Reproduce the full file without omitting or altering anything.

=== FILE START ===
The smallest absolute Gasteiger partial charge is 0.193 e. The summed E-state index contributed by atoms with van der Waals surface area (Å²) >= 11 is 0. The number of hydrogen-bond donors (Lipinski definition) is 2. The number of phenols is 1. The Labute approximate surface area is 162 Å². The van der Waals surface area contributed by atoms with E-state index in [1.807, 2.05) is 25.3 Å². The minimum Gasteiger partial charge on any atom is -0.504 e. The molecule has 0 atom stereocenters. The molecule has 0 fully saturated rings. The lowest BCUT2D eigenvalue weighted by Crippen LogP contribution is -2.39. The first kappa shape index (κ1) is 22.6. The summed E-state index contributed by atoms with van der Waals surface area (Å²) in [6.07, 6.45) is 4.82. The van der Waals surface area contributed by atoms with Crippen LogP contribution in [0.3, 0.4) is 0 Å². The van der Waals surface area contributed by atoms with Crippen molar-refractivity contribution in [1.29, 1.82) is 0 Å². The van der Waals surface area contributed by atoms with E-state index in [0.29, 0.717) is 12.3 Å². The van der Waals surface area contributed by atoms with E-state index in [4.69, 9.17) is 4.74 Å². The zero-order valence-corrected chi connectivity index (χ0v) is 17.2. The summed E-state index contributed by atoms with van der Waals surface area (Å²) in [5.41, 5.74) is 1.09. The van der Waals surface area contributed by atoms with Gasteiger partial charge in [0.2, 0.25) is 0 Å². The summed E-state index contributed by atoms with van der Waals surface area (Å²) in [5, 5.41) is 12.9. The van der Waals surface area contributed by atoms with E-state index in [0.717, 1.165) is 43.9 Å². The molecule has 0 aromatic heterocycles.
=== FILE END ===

The smallest absolute Gasteiger partial charge is 0.193 e. The summed E-state index contributed by atoms with van der Waals surface area (Å²) >= 11 is 0. The number of hydrogen-bond donors (Lipinski definition) is 2. The number of phenols is 1. The Labute approximate surface area is 162 Å². The van der Waals surface area contributed by atoms with E-state index in [1.807, 2.05) is 25.3 Å². The minimum Gasteiger partial charge on any atom is -0.504 e. The molecule has 0 atom stereocenters. The molecule has 0 fully saturated rings. The lowest BCUT2D eigenvalue weighted by Crippen LogP contribution is -2.39. The first kappa shape index (κ1) is 22.6. The summed E-state index contributed by atoms with van der Waals surface area (Å²) in [6.07, 6.45) is 4.82. The van der Waals surface area contributed by atoms with Crippen LogP contribution in [0.3, 0.4) is 0 Å². The van der Waals surface area contributed by atoms with Crippen molar-refractivity contribution in [1.29, 1.82) is 0 Å². The van der Waals surface area contributed by atoms with E-state index in [0.29, 0.717) is 12.3 Å². The van der Waals surface area contributed by atoms with E-state index in [4.69, 9.17) is 4.74 Å². The zero-order valence-corrected chi connectivity index (χ0v) is 17.2. The summed E-state index contributed by atoms with van der Waals surface area (Å²) in [5.41, 5.74) is 1.09. The van der Waals surface area contributed by atoms with Gasteiger partial charge in [0.2, 0.25) is 0 Å². The summed E-state index contributed by atoms with van der Waals surface area (Å²) in [5, 5.41) is 12.9. The van der Waals surface area contributed by atoms with E-state index in [0.717, 1.165) is 43.9 Å². The molecule has 0 aromatic heterocycles.